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MFR offers tips to help deal with jellyfish

Reports of jellyfish stings have been on the rise this summer, and anyone who spends time visiting our beautiful beaches and enjoying activities in the ocean is at risk of coming into contact with a jellyfish. Most people don't know a jellyfish is near until they feel the sting.

Jellyfish have long tentacles trailing from their bodies, which is where stings originate from. Along those tentacles are thousands of microscopic barbed stingers full of venom. The venom is used to protect the jellyfish and kill prey. When the tentacles come into contact with the skin of another creature the venom is released and affects the immediate area of contact, and can enter the blood stream in more serious cases.

Signs and symptoms of jelly fish stings include burning, stinging pain, and a red, brown, purplish tracks on the skin often revealing the print of the tentacles. Itching, swelling, tingling, numbness and occasionally a throbbing pain may also occur. Most severe reactions can include nausea, vomiting, headache, muscle and joint pain, weakness, dizziness, fever, loss of consciousness, difficulty breathing and heart problems. detailedDifferent people are affected in different ways much like with bee stings. Often, the severity depends on the type and size of the jellyfish, the victim's age, size and health and the length of the encounter.

Severe reactions are more common in children and people with poor health. Midway Fire Rescue recommends seeking emergency treatment if the sting covers a large area, any of the severe symptoms listed above are present, or if there are signs of allergic reaction. When in doubt whether to seek help, lean on the side of caution and call 911.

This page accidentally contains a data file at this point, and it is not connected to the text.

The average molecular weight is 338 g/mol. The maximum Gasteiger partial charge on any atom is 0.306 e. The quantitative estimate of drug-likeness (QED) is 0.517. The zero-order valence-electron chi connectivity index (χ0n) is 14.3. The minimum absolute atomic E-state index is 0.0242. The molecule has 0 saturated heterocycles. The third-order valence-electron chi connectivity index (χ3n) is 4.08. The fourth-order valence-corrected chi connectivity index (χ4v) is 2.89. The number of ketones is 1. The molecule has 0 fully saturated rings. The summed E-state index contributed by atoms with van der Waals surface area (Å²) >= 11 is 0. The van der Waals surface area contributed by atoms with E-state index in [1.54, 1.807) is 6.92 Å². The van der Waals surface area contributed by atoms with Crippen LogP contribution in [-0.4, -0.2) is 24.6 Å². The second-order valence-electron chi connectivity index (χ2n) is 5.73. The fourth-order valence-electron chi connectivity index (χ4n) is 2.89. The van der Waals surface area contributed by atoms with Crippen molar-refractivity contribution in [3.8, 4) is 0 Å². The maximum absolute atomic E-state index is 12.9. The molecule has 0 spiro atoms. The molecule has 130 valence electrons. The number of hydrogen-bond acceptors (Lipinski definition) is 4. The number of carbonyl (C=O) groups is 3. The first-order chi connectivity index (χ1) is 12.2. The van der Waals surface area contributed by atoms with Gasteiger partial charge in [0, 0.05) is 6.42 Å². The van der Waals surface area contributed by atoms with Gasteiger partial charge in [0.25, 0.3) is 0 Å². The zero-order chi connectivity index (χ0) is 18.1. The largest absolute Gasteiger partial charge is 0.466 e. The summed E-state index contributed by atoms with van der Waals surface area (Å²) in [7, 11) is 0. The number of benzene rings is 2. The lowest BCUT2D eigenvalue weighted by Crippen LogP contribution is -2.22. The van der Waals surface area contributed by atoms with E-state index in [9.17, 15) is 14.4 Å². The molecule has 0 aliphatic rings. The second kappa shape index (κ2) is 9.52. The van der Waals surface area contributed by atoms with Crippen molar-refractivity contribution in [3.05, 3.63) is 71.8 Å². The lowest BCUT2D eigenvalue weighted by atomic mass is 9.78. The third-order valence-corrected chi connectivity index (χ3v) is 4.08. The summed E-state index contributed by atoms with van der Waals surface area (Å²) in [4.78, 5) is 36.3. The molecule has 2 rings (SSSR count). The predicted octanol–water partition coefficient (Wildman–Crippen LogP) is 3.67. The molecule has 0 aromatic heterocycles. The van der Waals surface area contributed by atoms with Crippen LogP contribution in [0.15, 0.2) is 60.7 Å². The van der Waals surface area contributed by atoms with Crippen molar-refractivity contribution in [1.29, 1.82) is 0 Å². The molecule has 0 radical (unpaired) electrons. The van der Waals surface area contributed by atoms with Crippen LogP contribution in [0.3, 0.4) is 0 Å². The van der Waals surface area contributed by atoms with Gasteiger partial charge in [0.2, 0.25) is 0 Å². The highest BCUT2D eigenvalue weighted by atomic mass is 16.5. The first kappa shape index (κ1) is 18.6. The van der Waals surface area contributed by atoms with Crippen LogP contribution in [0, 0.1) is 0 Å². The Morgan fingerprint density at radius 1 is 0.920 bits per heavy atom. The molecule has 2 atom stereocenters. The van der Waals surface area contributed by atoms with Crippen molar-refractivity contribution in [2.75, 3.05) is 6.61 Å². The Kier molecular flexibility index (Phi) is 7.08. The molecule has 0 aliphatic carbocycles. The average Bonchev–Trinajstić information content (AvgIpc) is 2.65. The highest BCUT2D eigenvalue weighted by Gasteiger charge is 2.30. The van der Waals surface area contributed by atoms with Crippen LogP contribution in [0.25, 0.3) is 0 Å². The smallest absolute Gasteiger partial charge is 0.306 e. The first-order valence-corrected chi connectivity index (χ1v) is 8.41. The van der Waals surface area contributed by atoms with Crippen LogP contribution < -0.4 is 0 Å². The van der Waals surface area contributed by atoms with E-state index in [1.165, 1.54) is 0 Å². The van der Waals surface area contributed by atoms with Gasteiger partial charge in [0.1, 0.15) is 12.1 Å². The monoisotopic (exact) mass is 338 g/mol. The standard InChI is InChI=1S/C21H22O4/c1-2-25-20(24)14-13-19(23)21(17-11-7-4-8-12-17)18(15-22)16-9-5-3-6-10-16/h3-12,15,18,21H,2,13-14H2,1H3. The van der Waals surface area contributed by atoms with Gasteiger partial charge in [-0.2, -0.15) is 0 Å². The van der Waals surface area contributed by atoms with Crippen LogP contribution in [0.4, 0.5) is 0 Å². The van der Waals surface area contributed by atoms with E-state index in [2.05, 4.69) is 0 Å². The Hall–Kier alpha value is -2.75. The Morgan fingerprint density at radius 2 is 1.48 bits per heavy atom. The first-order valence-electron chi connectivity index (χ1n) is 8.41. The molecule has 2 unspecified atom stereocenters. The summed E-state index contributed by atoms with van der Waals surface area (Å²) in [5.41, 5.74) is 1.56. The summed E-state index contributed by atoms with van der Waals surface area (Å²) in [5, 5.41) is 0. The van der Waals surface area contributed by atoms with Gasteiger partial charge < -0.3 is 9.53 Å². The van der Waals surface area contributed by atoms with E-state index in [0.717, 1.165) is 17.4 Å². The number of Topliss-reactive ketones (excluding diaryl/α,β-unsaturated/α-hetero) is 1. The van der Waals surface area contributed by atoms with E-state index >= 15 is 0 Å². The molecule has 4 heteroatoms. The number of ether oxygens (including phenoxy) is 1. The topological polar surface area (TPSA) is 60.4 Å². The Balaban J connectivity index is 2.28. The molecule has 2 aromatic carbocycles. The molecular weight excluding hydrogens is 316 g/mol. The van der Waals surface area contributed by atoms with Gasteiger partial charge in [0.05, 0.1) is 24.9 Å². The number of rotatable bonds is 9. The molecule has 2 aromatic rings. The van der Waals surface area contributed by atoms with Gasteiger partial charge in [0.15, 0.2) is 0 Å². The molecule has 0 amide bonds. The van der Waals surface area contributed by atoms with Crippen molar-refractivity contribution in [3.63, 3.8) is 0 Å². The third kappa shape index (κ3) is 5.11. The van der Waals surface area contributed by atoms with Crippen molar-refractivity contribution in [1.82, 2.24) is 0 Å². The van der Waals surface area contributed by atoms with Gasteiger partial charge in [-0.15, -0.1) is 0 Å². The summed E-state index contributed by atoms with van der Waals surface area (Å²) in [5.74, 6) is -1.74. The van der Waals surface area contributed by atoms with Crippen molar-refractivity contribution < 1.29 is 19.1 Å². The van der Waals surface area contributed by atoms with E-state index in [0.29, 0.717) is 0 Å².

Immediate, helpful treatment includes:

-Use seawater to rinse the wound and ensure all pieces of the tentacle are gone.

-Use an ID card or Drivers License to gently scrape the tentacles away.

-Do not rinse with freshwater as this can release more venom.

-Rinse the affected area with copious amounts of vinegar. This works to deactivate the stingers.

-Continue to monitor the victim for any further complications such as the severe symptoms or allergic reaction, dial 911 if needed. Also, monitor closely for many days afterward for delayed responses or for the rare occasion of infection. In this case, seek medical treatment immediately.

Remember to be safe and avoid the water if you see large numbers of jellyfish present, warns Battalion Chief Brent McClellan. If the area has been known to produce many stings recently, that's also a good reason to beware. Certain times of the year may produce more jellyfish near shore than others. Use caution and stay away from jellyfish that are washed upon the beach as they may still sting you, even when appearing dead. If dialing 911 try to provide a detailed description of your location on the beach. If someone is available, have them meet the responders at the street or beach access point to the injured person. This is very helpful when the beach is crowed and can ensure quicker arrival of help.


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